RESTful APIs are interfaces for computers to communicate with one another, and are ideally set in stone. However, even with great design knowledge and practices, demands and requirements of systems evolve over time, which may cause incompatibility with older versions. The use of API versioning helps to manage these incompatibilities, which also called breaking changes.
API versioning is a concept that I have heard of some time ago but did not realise its significance until I needed to implement them. It is also one of the concepts that are rather subjective in nature, with no single superior approach to rule them all.
Table of content
When is versioning required?
Change in an API is inevitable as your knowledge and experience of a system improves. Managing the impact of this change can be quite a challenge when it threatens to break existing client integrations.
It is needed when the application logic changes, which result in a different response format, such as in my case of implementing pagination.
It is also important to mention that breaking changes are most likely to happen when building APIs that serve a mobile application. This is because each build submission of the mobile application captures the snapshot of the application code at that time, therefore it is unable to adapt to changes to the APIs from that point onward. This reinforces the need to spend enough time to understand the requirements and design a proper solution.
At my current role, certain parts of the system that were designed at the initial phase were done without full awareness and understanding of the business domain and its operational implications. As a result, some APIs were awkward to work with because of reasons like confusing naming conventions, business requirements are not fully met, etc.
- URL path: e.g. api.example.com/v2/
- Query parameters: e.g. api.example.com?version=2
- Header: e.g. api-version: v2
1. URL path
The simplest of all is to embed the major version in the URL to use the appropriate version of a resource.
Under this design, the version applies to the entire service. If a certain API requires a breaking change, the frontend clients need to adjust the version for that particular service.
Deprecating an API would involve keeping the routes live, updating the logic to return an appropriate response.
- Failures are detected early at the API gateway level. Using a URL that does not correspond to a resource will result in an error response without passing the request to backend services.
- A specific version of a resource means that there is no need for additional logic to determine the correct code execution path in the backend services, safeguarding against an outage due to incorrect code routing.
- No need to store a list of APIs in the database and write custom code to validate
- A quick and cheap solution that can become messy if it is not maintained properly
- Require an additional set of entries in API gateway
- There is a potential for code duplication at the service level if the logic for different versions are not managed properly
This involves adding a custom HTTP request header to indicate the resource version.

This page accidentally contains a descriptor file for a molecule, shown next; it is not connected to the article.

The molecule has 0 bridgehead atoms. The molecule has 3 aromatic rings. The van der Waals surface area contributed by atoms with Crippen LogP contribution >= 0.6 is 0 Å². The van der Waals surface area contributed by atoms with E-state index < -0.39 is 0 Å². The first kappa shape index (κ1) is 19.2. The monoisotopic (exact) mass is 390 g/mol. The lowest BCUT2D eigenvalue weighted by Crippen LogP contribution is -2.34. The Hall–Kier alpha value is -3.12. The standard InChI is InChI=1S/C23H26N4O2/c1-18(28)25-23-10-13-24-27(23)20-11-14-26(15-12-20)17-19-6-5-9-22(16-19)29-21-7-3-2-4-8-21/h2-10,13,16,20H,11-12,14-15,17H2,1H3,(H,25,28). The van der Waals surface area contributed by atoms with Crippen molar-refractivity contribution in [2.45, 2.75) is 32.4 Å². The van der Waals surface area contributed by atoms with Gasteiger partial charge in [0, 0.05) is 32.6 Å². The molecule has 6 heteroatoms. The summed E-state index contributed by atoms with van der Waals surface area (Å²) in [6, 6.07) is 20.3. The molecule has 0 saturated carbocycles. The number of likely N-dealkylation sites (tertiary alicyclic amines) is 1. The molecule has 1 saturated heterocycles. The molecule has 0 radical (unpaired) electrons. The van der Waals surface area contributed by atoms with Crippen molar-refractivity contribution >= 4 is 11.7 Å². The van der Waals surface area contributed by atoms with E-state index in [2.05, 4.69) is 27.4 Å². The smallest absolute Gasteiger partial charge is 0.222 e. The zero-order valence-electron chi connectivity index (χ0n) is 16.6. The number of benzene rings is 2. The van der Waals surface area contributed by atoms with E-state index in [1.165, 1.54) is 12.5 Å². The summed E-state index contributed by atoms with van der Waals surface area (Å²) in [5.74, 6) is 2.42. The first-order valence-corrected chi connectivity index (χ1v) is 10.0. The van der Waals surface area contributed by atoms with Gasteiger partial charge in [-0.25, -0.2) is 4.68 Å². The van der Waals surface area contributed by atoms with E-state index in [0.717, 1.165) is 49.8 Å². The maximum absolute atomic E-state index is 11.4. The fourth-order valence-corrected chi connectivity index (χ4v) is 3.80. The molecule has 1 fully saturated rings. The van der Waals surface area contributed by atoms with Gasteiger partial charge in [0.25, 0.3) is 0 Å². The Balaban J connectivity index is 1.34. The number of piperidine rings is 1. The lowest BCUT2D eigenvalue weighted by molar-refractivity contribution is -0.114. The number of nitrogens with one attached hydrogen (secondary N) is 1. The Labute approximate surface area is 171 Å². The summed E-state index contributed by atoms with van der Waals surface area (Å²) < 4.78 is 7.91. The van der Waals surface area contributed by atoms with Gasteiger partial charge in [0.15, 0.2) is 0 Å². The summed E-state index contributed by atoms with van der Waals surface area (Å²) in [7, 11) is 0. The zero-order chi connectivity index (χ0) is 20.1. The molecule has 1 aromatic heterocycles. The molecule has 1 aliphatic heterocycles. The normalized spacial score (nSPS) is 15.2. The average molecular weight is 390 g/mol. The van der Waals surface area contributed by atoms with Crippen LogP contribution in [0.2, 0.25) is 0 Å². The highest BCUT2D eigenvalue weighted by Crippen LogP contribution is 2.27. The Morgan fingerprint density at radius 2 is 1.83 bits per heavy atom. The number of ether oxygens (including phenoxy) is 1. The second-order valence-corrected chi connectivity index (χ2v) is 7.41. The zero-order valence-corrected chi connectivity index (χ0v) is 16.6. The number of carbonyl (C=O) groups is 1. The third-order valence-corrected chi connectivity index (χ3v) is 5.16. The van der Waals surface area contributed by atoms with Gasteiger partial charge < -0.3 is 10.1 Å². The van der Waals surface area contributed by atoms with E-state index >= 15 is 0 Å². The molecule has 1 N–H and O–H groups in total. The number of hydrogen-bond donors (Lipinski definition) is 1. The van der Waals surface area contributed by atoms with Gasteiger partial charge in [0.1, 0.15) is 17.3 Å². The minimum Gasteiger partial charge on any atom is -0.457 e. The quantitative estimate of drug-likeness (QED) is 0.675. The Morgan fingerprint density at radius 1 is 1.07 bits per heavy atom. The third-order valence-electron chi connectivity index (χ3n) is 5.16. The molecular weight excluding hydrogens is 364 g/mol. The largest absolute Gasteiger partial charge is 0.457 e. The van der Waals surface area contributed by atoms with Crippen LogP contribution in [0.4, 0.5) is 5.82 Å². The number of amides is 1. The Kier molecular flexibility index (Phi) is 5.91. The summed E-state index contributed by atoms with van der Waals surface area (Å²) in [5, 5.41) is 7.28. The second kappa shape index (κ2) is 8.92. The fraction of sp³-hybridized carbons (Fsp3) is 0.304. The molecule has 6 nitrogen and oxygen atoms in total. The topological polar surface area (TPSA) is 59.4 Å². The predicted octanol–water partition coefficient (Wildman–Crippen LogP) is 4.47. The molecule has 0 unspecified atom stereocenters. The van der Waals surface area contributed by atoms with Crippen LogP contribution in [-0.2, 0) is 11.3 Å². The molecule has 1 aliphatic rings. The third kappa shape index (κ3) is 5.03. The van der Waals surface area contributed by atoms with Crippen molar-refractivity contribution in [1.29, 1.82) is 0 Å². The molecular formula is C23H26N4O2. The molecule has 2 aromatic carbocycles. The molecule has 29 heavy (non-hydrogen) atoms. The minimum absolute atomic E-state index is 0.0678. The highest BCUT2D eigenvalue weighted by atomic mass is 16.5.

Here, the same version is used for all services. This means that if a service contains an API that needs a version update, frontend client will update a single version that will be used for requests to all services.
- Does not require an additional list of entries in API gateway
- There is no service-level code duplication
- Extra care needs to be taken to ensure that the proper code path is executed for different APIs with different breaking versions, since the condition to check for will be different. Otherwise, it may result in an outage for that API or even a crash in the entire service.
After some discussion, the decision was to go with the header approach, because it is a more structured method that allows us to maintain code quality and implement a centralised logic to handle the versions. The tradeoff is that the documentation of various APIs versions needs to be very detailed, and the logic to determine which version of the code to execute needs to be done carefully.
Each HTTP request will receive an api-version entry in the header. Following that are several processing steps:
- Validate the api-version input. An empty input is allowed.
- If the list of API versions is not saved in memory, retrieve the latest copy.
- If the input is not specified, set the initial API version in the header. Otherwise, check that the input is found in the list of valid versions before setting it in the header. An invalid version will be responded with an error.
Usage in services
Using it in the services is a matter of a few simple but crucial lines of if-else code that triggers the appropriate code according to the version.
To illustrate the importance of the conditional versioning logic, let’s say version 1 of a search hotels API expects to receive the following query string: name, pricePointMin, pricePointMax
While version 2 requires the following query string: name, pricePoints
In the case of executing code for version 2 using version 1’s request and vice versa, the best outcome is an error response to clients which is not too damaging, the worst would be a crash of the entire service.
Business needs and requirements evolve over time, and the software will follow suit. For this particular topic, my personal opinion is that the URL approach is a quick way to get things done, and the header approach is suitable for meeting the needs of organisation that is scaling or has achieved scale.
Regardless of the approach, it is important to have clear documentation to align expectations among team members, as well as a strategy for deprecating older APIs so that clients using older versions won’t be left with a broken application.